Your First Quarter: An Action Plan for Starting a New Sales Job

By Amanda Wynne

Your First Quarter: An Action Plan for Starting a New Sales Job

Congratulations! You’ve just landed a great sales role. You’re excited, and your boss is too. Now, what’s your plan for getting up and productive (and earning commission) as fast as possible? For many enterprise reps it can be 6 – 12 months before they’re fully productive when sales enablement isn’t in place. But you’re not going to let that happen! You’ve got the right attitude and sales enablement tools at your fingertips.

Make Sure You Know Your Sales Enablement Resources

Odds are your team has prepared a wealth of sales enablement and training materials. That might be formal training courses or a set of documents, videos, and other key training assets. A great sales enablement team will have compiled this information into a centralized repository for easy access.

But for most larger enterprises with multiple product lines and sales roles, there might be too much information to go through with a standard sales portal. To become an expert you don’t want to have to wade through page after page of training and guidance that has nothing to do with what you’re selling. An effective sales enablement tool will filter content down to what you need based on your role and sales context. That helps you focus on what you need to get up to speed fast.

Take Advantage of the Onboarding

In addition to the sales enablement resource center that you’ve been given, you’re likely enrolled in an onboarding program. That might be a classroom-like setting or a mentoring or maybe a shadowing program. Don’t overlook this opportunity. This isn’t a time to kick back and tune out. This is a great chance to learn the ropes and get access to some of the heavy hitters in your organization that you may need to rely on in the future.

By the time you’re brought on, odds are the onboarding programs has been through an iteration or two or twenty. So, you’ll be experiencing a training that has been refined over time. So dive in and ask questions.

Many companies will bring in product managers and senior technical leaders for training. These are the kinds of leaders that you can go to when you have major customer objections or questions and suggestions down the line.

Plus, your sales trainer is likely informally or formally feeding back information to sales leadership. Don’t be the rep that puts on a bad show with a lack of interest!

Get a Mentor in Sales

You might have twenty years of sales experience under your belt. And you might know buyers in general better than anyone. But how well do you know the realities of what you’re selling into?

In your organization are experts — the people that know your market, your products, and your customers better than anyone else. And they are your sales colleagues. They are a rich resource of what messages work, what hurdles you’ll encounter, and more. Find a mentor and continually pick their brain! And when the next sales hire class comes in — return the favor.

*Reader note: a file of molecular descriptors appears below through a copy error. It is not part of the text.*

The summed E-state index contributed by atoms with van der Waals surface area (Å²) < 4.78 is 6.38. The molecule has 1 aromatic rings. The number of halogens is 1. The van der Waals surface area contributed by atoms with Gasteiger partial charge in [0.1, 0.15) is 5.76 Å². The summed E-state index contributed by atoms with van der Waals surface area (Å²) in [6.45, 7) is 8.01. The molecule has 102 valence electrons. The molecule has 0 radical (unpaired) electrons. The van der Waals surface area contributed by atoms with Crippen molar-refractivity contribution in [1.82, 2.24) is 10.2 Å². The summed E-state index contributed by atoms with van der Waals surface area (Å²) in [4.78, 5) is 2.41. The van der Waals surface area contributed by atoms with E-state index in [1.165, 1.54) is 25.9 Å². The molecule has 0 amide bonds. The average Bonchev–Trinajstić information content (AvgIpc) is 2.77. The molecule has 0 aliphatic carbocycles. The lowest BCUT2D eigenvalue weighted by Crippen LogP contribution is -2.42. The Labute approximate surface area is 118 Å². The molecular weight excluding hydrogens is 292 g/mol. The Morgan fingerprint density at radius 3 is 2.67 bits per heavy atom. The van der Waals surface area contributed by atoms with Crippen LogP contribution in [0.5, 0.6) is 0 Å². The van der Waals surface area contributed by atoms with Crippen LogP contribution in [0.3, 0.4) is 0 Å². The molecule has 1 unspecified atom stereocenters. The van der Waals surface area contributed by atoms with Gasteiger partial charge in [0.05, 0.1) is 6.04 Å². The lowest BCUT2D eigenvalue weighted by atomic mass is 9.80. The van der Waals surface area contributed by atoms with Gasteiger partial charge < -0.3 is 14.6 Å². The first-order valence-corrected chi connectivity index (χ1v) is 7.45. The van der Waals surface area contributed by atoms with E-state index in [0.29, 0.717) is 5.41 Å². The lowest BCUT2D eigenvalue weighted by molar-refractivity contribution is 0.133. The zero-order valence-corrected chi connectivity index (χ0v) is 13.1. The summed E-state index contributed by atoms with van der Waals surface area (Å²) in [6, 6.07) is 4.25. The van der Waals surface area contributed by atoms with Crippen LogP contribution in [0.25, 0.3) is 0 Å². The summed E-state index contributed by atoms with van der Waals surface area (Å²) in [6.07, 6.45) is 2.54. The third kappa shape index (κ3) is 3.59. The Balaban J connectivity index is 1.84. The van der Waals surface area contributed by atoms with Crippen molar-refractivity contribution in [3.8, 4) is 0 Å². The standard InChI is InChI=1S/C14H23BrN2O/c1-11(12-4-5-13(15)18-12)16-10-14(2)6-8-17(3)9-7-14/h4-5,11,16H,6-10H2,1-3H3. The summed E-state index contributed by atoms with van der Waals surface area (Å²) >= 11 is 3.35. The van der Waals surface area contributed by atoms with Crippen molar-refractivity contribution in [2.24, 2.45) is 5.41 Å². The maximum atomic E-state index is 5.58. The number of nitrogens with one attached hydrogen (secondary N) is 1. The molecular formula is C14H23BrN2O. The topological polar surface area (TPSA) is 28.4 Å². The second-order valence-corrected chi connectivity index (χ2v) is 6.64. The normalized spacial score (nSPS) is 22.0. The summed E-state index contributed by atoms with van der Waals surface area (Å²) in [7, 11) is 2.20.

Get a Mentor in Product and Success

In addition to a sales mentor, you should also look to get mentors in other divisions of your company. Consider when you’re selling to a prospect. Do you truly want to be seen as a trusted advisor? Do you want to be valued by your prospects and buyers, or just thought of as the “relationship person”?

By getting mentors in the product and success teams you can learn more about your product and market. You can get a solid feel for your product roadmap and you get a quick understanding of why and how your product was built. That kind of knowledge is invaluable for communicating value to the your targets. Plus, for your product mentor, it has the added benefit of providing them with another ear in the market for feedback!

Dive into Tribal Knowledge

As mentioned above, your organization is filled with experts. Professionals that know your space, your new products, and your competitors. But how do you get access to the insight they have? You can meet with them for lunch, chat electronically, or “get on their calendar”. But no matter how giving and supportive your internal resource is, it’s going to be tough to keep going — reality is going to start consuming their time.

A more sustainable approach is to look to your internal source of tribal knowledge. For instance, many effective sales enablement programs will use a forum or FAQ where sellers can post questions and internal experts respond. That can be a terrific way for you to quickly find answers to some of the most common questions — questions that you’re probably thinking now as you start your new role.


Once you’re done your onboarding program — you still want to be always learning. But what should you learn? A great approach is to reinforce your knowledge based on the situations that you’re in. You’re speaking to a CIO at a bank? A great sales enablement application will recommend assets to you that match that situation. You’re not struggling to find what you need — suggested, reinforcing content comes right to you!


With the right approach and the right tools you can onboard and starting hitting your numbers — fast!

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